The Attitude of "SkepDoc" Harriet Hall Illustrates Problems With Skeptic Movement

This won’t be tremendously easy to write.  It’s tough using the name of a person you respect, and whose work you follow, to illustrate a flaw in the movement they are a part of.  But I hope readers will understand where I am coming from, and that this post opens a dialogue about an issue I feel is important.

It started Thursday night.  I was sending out emails to an array of scientists and skeptics in an effort to book them on Strange Frequencies Radio, the internet talk program I host along with my friend and paranormal partner-in-crime Bobby Nelson.  While our show covers “fringe” type topics, we generally point a critical eye at many of the claims being made.  One of the fringe ideas we have been very interested in doing a show on is homeopathic medicine, as well as things like reiki and faith healing.  So, what better way to do that than by inviting on a medical doctor; particularly one who is heavily involved in the skeptical community, and is a knowledgeable proponent of science based medicine?

That’s where Harriet Hall comes in.  Known affectionately as “The SkepDoc,” Dr. Hall is a retired family physician, and former Air Force flight surgeon.  She is a contributing editor to Skeptic and Skeptical Inquirer Magazine.  She also writes what I feel are informative and entertaining columns.  I felt she would be perfect for the show, so I dropped her a line.

Imagine my surprise when I heard back Friday afternoon, and was completely blown away by how dismissive and condescending she was.  She talked about how science based medicine was a “serious topic,” and one “with implications for health and saving lives.”  I totally agree with her.  But she goes on to write that, after having looked at our website to see what our show is about, she has decided that we are “simply not skeptical or science-based enough” and that she doesn’t think she wants to be associated with us.  We are, she said, much too “open to every kind of nonsense.”

Well, I have to admit that I was angry.  Furious, really.  Not only because what she was saying wasn’t true, but because her tone was so incredibly snobby.  It stung a little, I’ll be honest.  It also got me thinking about a major problem within the skeptical movement:  the lack of outreach and conversations they are having with those who aren’t as skeptical.

Granted, the problem exists on both sides.  True believers in paranormal phenomenon talk almost exclusively with other true believers, and skeptics talk mainly with other skeptics.  It gets to be an echo chamber.  Too many are only hearing what they want to hear, and no one learns that much about the other side.  I know because I used to be a believer in an assortment of paranormal, and other “woo” type topics.  I rarely experienced alternate viewpoints or arguments because I never felt reached out to by the skeptical community.  Now, I did eventually drop a lot of those beliefs on my own through tough questioning of myself coupled with further research.  Believe me, I’m glad I made that transition.  But a lot of people are still caught up in it because they don’t have the attention of patient teachers willing to reach out to them.  Speaking only for myself, I had to find the skeptical community on my own.  They sure didn’t come looking for me.  Now having been a small part of the skeptical community myself, what I see are a lot of paranormal enthusiasts simply being labeled as “morons” and left to their own devices.  I just ask:  Who is that helping?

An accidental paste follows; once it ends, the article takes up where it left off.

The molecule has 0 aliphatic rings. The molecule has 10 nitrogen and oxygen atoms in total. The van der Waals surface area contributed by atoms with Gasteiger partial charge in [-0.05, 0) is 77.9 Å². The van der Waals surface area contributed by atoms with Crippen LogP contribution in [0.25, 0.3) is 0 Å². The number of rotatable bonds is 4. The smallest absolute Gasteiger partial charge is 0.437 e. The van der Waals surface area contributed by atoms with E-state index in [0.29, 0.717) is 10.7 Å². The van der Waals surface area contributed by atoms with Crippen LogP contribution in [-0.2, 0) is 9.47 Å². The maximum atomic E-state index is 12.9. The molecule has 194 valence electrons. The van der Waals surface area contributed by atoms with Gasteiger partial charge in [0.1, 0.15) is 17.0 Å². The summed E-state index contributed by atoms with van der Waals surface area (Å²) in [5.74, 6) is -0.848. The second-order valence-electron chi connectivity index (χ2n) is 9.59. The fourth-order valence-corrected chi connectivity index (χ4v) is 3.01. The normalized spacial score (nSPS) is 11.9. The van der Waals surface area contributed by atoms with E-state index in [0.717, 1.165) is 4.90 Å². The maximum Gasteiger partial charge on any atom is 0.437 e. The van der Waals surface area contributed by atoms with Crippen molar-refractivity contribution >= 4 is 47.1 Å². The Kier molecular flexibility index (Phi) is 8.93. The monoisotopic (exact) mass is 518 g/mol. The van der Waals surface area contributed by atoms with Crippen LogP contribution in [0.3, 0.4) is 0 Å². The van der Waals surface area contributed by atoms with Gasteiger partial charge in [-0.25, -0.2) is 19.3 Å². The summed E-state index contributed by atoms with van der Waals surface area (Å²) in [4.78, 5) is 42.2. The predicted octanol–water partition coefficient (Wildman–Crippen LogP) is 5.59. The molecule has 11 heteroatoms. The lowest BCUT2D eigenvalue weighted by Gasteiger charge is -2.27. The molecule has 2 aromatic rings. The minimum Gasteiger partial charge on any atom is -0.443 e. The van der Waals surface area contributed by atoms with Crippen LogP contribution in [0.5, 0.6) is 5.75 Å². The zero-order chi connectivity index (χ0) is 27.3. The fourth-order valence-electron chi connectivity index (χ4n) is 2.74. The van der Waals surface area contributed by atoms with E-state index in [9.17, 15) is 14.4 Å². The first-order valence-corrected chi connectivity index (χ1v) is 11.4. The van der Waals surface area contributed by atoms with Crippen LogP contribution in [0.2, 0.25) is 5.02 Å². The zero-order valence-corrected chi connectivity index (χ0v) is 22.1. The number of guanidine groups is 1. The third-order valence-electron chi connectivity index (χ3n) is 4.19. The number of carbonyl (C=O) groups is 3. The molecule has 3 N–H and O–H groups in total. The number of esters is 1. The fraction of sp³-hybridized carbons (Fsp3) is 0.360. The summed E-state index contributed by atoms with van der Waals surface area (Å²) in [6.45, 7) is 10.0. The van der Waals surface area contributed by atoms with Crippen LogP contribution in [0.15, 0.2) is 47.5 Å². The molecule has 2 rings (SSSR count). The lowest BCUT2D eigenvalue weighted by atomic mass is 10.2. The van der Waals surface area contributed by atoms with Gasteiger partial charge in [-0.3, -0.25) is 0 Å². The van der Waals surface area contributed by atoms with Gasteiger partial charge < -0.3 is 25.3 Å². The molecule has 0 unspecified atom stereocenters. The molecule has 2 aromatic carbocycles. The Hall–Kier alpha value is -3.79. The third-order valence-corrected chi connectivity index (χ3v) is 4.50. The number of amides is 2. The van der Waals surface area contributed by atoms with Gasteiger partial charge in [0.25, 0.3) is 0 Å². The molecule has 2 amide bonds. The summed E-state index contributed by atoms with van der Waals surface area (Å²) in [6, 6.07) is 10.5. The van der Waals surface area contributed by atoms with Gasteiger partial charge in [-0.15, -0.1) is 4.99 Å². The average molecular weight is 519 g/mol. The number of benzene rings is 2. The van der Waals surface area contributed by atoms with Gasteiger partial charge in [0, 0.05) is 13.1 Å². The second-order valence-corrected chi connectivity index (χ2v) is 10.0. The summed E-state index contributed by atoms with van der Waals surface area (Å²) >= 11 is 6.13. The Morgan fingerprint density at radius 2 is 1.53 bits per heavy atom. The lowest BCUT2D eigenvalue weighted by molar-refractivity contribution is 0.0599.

This is largely the reason we do things the way we do on Strange Frequencies Radio.  We listen to skeptical podcasts, and they rarely, if ever, interview believers in alternative medicine or the paranormal.  We listen to paranormal radio from the true believing crowd, and they rarely, if ever, interview scientists or skeptics, either.  It is ludicrous, and doesn’t lead to meaningful dialogue between those with differing viewpoints.  Strange Frequencies Radio is one of the very few internet radio shows and podcasts that operate in the middle of the spectrum.  We may be a couple of skeptical guys, but we don’t shy away from talking to those that some may think believe in nonsense.  We’ll talk to them like human beings, but we’ll also challenge them.  We do the same thing with science based skeptics.  If we don’t agree, or don’t understand what they are trying to say, we ask questions.  What is wrong with that?

So, that is the big issue I had with Dr. Harriet Hall.  She took a cursory look at our website, didn’t think we would be receptive to her message, and dismissed us.  I’ll admit our website could use some updates.  But science and skepticism are clearly labeled as topics we cover regularly.  Still, if she had concerns, she could have written back and asked questions.  We’ve had a few guests do that before, and have always been happy to help.  She could have checked out the guest list and seen the large number of prominent skeptics we have interviewed.  She could have listened to a few minutes of any recent podcast with a true believer and gotten an idea of how we respectfully challenge opinions we don’t agree with.  Instead, she did something that was decidedly un-skeptical:  she jumped to a conclusion without much evidence.

I wrote Dr. Hall back and expressed my disappointment.  I told her that she was simply wrong in her assessment of our show.  I explained to her who we are as people, what type of show we do, and went over a number of our recent guests.  I was firm in my rebuke, but ultimately fair.

Now, I will let a number of things slide if the person I feel behaved poorly will apologize.  A simple “I’m sorry” or “I was wrong” goes a long way for me.  Instead, Harriet Hall wrote back what I feel was a backhanded apology, and basically said she might be willing to reconsider, if only we could prove to her we were worthy.  She also essentially blamed us for the confusion.

 
Well, forgive me, but take a hike, lady.  No one here is going to beg for your approval.  I still feel as if Harriet Hall does important work, but my opinion of her as a person, as well as someone who preaches skeptical outreach, is severely lowered.